Is that a Smart Phone in your pocket or are you just happy with computing power?


Many years ago, we received a boon. A mighty boon, as mighty it must be, for what value is there in boons that lack might?


An average boon is like needing to eat jello but being reduced from the wonders of a spoon to a mere spork. Yes, it gets the job done...but is it worth it?


Anyway, if you are finished digressing by reading thoughts I had which had no bearing on this post (those were thoughts?), we shall continue.


If memory serves, which it does not, for I use my left hand to toss the ball up and my racket, held in the right hand, to propel the ball with relatively rapid force in the general direction of my opponent with the implied hope it shall clear the net, yet descend with sufficient speed to strike the surface prior to passing by the white lines marked upon the court...


...but if memory serves, it was the TSR-80, a machine so archaic it makes the dinosaurs look up to date and fashionable.


Yes, this fine computer, if such a term can be used, was purchased for the princely sum of...well, I never knew how much it cost, but it was an exceptional extravagance when compared to the bikes we could afford.


Of course, by the time we got it, it was considered an antique, but we did not care...it was a computer!


Not much of one...you had to use cassette tapes for memory. Woe betide the person who spent hours inputting a program, only to have their tape get eaten.


It came with stacks and stacks of monthly magazines with free programs. I anxiously set out to copy, laboriously copying line by line with frequent stops to save it to tape...you did not want to lose hours of work by not saving it or by having not enough space on the tape...to copy every line of programming.


The goal? An ice hockey game called break-away or something. You played a hockey player taking a penalty shot. You could weave left or right and hit the puck.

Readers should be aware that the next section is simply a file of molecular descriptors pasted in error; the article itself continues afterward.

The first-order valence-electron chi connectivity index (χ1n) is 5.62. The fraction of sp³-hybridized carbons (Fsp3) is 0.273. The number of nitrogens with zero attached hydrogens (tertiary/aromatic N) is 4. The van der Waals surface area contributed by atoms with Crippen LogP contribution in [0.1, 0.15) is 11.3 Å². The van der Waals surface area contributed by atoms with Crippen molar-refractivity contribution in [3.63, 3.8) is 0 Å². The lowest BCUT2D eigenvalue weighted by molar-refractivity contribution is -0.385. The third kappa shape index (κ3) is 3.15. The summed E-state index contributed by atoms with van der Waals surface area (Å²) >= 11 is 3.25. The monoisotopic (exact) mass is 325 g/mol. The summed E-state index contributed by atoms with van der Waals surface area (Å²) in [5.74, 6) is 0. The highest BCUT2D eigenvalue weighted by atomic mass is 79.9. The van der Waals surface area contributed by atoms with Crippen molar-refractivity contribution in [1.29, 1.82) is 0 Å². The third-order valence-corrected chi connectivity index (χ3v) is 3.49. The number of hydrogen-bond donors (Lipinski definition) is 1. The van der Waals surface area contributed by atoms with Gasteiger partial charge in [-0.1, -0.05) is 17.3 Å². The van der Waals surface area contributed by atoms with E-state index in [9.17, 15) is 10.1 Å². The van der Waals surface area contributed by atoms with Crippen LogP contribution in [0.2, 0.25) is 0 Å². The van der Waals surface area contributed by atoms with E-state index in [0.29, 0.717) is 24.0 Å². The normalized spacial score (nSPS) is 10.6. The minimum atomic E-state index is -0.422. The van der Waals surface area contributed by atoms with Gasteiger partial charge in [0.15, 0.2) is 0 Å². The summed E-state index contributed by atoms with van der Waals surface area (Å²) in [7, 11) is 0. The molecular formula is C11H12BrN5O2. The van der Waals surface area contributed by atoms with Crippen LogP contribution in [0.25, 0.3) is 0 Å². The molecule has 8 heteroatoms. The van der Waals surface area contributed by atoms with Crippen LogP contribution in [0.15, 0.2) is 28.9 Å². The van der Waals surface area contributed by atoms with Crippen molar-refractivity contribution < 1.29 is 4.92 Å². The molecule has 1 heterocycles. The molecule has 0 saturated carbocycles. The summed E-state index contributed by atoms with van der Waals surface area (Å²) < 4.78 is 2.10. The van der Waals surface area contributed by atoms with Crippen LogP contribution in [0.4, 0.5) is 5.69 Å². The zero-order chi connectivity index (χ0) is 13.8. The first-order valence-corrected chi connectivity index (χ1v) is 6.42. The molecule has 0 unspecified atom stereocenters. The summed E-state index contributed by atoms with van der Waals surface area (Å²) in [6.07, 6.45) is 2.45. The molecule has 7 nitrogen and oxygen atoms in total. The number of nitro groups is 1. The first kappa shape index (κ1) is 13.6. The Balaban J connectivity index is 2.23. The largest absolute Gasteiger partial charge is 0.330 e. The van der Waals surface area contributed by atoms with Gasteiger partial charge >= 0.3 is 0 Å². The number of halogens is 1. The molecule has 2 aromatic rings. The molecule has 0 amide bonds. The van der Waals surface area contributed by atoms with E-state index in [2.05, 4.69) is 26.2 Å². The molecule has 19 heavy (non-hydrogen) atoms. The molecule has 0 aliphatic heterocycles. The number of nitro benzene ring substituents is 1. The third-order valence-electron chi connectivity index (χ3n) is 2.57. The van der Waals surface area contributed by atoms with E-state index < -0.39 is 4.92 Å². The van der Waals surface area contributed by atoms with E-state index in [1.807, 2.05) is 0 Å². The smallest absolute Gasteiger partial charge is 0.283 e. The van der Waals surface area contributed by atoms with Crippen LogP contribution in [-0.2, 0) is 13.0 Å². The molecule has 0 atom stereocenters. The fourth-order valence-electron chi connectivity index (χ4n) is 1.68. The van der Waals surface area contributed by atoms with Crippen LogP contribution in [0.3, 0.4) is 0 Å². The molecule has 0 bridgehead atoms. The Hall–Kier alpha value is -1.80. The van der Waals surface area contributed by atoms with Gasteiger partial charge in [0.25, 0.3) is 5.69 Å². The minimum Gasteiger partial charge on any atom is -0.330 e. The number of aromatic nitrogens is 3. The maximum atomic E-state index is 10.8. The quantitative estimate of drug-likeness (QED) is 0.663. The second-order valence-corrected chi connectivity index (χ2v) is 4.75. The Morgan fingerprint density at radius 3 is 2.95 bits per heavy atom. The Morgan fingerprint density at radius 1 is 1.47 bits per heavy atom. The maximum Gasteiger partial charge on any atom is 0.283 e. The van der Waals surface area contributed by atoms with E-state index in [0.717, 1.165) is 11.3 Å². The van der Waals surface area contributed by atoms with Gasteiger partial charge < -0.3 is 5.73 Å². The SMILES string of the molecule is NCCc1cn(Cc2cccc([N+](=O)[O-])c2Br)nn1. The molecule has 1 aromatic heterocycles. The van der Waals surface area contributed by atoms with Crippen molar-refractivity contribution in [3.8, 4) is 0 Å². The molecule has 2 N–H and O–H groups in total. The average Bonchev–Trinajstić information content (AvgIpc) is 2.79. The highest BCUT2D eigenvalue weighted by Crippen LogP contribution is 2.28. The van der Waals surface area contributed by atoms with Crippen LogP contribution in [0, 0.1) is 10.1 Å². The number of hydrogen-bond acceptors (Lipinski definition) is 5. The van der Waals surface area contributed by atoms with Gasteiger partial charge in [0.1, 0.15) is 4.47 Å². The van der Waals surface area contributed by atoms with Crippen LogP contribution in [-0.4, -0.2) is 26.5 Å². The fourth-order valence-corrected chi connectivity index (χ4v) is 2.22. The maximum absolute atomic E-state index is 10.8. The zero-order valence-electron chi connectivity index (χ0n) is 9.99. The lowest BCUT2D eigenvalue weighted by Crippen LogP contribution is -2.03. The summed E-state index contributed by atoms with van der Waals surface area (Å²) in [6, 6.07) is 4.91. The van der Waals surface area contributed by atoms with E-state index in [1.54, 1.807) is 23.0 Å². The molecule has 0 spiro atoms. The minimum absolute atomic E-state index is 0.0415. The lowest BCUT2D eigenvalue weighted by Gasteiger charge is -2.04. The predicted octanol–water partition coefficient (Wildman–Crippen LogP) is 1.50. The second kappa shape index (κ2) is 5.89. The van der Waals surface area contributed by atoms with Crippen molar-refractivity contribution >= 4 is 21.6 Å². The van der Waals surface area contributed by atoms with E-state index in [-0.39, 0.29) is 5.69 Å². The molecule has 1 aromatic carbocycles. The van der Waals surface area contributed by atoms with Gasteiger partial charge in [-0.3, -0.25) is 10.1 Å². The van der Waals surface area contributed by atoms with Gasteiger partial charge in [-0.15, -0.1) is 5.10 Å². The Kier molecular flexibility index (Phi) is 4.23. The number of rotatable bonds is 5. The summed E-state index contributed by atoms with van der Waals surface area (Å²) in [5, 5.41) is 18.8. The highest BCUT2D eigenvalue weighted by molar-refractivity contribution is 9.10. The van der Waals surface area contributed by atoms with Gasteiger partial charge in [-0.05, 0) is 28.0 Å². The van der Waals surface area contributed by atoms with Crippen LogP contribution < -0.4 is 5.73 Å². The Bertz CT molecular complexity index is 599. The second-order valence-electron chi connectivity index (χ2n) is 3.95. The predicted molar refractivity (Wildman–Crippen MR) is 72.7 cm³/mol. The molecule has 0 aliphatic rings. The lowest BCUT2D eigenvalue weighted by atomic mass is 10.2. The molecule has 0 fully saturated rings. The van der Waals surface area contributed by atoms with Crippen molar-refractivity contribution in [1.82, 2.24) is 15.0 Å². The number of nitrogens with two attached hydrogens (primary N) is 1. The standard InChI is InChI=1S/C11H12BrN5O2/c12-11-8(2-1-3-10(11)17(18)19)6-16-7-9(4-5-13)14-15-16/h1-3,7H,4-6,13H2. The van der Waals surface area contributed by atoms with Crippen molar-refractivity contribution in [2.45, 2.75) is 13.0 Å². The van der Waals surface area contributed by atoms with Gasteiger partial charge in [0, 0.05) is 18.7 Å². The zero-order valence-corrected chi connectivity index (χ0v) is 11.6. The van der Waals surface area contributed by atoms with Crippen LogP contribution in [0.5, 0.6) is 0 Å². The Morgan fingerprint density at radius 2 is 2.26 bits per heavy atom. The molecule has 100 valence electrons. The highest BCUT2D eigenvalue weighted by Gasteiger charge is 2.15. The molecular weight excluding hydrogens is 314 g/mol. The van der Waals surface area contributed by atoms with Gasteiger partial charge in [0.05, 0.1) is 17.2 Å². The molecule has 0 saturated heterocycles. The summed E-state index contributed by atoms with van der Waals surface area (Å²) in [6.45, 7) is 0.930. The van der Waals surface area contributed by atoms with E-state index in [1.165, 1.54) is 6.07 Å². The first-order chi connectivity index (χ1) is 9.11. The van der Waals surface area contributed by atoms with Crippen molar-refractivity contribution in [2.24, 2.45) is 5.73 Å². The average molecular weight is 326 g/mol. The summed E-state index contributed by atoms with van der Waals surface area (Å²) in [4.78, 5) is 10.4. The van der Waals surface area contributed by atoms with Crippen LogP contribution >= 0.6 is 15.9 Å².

At least..I assume you could.


because despite typing in thousands of lines of code...twice...I never...ever....ever got it to work.


I spent so long trying to get the code typed in, saved to tape, and corrected that the obsolete computer became obsolete before I ever got to play it even one time.


The next computer was a big step up.


It had graphics that rivaled the Coleco football game pictured above. If you ever played it, you know what I mean...both teams were represented by a red "-", with your "-" glowing a bit brighter.
Ah, the good times playing classics like Oregon Trail...where I got tired of getting to Oregon so started seeing how many settlers I could kill off...or Wolfenstein.
I should point out...even back then I sucked at Videogames. I would often kill off all the foes without finding the exit. So then the game became a boring run through a seemingly empty maze randomly hoping to trip a missed secret door.
And now let us fast forward.

I have a phone with which I e-mail, check scores, sometimes video highlights, I could watch tv on it if I wanted, it checks the weather, tells me how heavy traffic is on my way home, it finds places...
There is more power in my phone than in the first three computers I had. Combined.
And I do not even have a smart phone!
Of course, I should also take into account that when I first purchased a computer, it was something like $2,000. I spent a lot of hard-earned money to get it, but wow, that thing was amazing!
I think the one I have now cost something like $500 including a nice flat-screen monitor.
What an amazing world.

7 comments:

Riot Kitty said...

That is awesome!

Riot Kitty said...

PS Speaking of retro...I sent a blog buddy to this post, but you'll probably like his blog as well:
http://dadsdish.blogspot.com/

G said...

Dude, now I'm feeling really old, especially since I remember playing Coleco football and using the TRS-80 in high school.

Thanks.

Mama Zen said...

"You have died of dysentery . . ."

Robert Tres said...

You kids and your new-fangled computers. When I was your age if I wanted to run a binary program I had to make my own abacus using two buttons and some string.

This was before the onion belt hook was invented so we did not have that distraction.

To this day I connect to the internet using a spark gap transmitter and morse code.

Darrin.. said...

Nice post!! "Riot Kiddy" gave me the heads up! I remember my friend had a computer kinda like the T-80, and he had a modem!!! I didn't know what I would possibly do with a modem.. but when he told me he could talk to other computers.. the possibility excited me to no end!! Gosh, if I only knew what was coming! LOL!!

BTW... I had SEARS version of COLECO's Electronic Quarter Back, so I know of the great Red LED graphics of which you speak! Here's a link to a post I did on the game (which I still own)...

http://dadsdish.blogspot.com/2009/12/7-days-of-toys-day-4-electronic.html

Darth Weasel said...

wow, this is closing in on record response...rocking.

RK...yes, I drop by his on occasion. Actually, I think he is one of the links to the left there

G, it is not old...it is seasoned and experienced in the trail from crap to today

Mama...lol I loved that death!

Darrin...do you remember their baseball game? It was awesome too!